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|Title:||Optical dating of clastic deposits generated by an extreme marine coastal flood: The 1755 tsunami deposits in the Algarve (Portugal)||Authors:||Cunha, P.P.
|Keywords:||Quartz; OSL dating; Tsunami deposits; Lisbon earthquake; Algarve; Portugal; Residual dose||Issue Date:||2010||Publisher:||Elsevier||Project:||info:eu-repo/grantAgreement/FCT/3599-PPCDT/65948/PT/Geological signature of tsunami deposits on the Portuguese coast - GETS||Serial title, monograph or event:||Quaternary Geochronology||Volume:||5||Issue:||2-3||Abstract:||Identification of past tsunamis is important for risk assessment and management of coastal areas. Obtaining accurate and precise ages of sediments originating from such extreme marine coastal floods is crucial for a reliable estimation of the recurrence interval of these often devastating events. We present here the results of quartz optical dating and 14C dating of two sites (Boca do Rio and Martinhal) on the Algarve coast (southern Portugal). These sites contain deposits of the great tsunami of November 1, 1755. The sections were described using sedimentological techniques; at both sites tsunami-laid sands and gravels were identified, intercalated between estuarine muds. Quartz luminescence ages from these sedimentary successions were derived using standard SAR-OSL dating using multi-grain sub-samples. A multiple sampling strategy was employed with several samples taken from the AD 1755 tsunami deposit and from the sediments bracketing the tsunami layer. Our SAR-OSL protocol was shown to be appropriate using dose recovery measurements (measured/given dose ratio of 1.004 0.007, n ¼ 165). The several OSL ages from the 1755 tsunamigenic deposits are internally reproducible but yield age overestimates of between 20 and 125% (60–310 years respectively); this is in agreement with values reported in the literature for similar deposits. The age overestimation of the tsunami-laid sands is presumably due to the rapid erosion and deposition of older sediments, with insufficient light exposure for complete bleaching during the tsunami event itself. The absence of significant bleaching during the tsunami is also suggested by the shape of the dose distributions based on sub-samples made up of only about 100 grains. Analysis of the distributions with the minimum-age model seems to yield the expected age for two of the three distributions. It is important to note that age offsets of a few tens of years to a few hundred years rapidly become insignificant when dating older (>1 to few ka) tsunami layers.||URI:||http://hdl.handle.net/10316/79992||ISSN:||1871-1014||DOI:||10.1016/j.quageo.2009.09.004||Rights:||openAccess|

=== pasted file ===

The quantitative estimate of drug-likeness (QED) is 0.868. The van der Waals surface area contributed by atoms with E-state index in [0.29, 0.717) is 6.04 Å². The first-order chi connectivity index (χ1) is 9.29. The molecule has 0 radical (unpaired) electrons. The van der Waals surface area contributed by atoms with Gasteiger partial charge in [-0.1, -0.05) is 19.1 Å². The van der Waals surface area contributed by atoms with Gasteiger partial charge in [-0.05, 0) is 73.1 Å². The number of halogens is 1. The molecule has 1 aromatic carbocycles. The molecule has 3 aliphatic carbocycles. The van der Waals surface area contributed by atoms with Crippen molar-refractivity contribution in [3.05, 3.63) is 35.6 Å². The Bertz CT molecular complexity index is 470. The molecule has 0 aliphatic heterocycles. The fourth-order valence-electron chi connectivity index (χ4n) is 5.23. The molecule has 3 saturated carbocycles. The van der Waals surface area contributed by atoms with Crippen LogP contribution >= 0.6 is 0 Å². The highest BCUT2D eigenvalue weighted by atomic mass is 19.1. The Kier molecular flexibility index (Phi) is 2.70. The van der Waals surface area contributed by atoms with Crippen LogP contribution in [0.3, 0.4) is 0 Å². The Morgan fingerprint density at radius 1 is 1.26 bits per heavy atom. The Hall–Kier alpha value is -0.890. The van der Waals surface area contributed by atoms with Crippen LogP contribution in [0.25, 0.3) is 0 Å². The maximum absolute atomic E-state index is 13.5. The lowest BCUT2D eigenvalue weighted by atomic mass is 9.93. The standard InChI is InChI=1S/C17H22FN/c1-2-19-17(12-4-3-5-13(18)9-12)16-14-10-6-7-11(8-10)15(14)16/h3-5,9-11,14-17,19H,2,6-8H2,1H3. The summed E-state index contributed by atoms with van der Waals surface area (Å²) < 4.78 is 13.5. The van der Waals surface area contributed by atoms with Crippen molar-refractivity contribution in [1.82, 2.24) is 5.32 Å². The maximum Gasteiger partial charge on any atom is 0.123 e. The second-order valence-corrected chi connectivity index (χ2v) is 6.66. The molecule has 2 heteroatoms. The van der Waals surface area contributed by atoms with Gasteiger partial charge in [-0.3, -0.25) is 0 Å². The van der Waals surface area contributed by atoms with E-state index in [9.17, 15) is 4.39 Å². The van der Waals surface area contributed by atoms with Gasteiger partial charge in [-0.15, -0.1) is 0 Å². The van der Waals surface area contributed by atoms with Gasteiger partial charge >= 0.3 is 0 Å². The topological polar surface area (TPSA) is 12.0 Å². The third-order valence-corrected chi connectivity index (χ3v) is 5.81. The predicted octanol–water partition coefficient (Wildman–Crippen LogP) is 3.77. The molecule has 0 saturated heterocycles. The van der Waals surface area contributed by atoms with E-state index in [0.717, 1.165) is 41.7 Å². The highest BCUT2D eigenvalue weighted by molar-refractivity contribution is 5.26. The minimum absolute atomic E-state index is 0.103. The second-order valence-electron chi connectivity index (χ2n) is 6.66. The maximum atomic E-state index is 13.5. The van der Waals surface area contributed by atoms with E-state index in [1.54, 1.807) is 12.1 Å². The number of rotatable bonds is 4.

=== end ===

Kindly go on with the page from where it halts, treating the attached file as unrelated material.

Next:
|Appears in Collections:||I&D MARE - Artigos em Revistas Internacionais|
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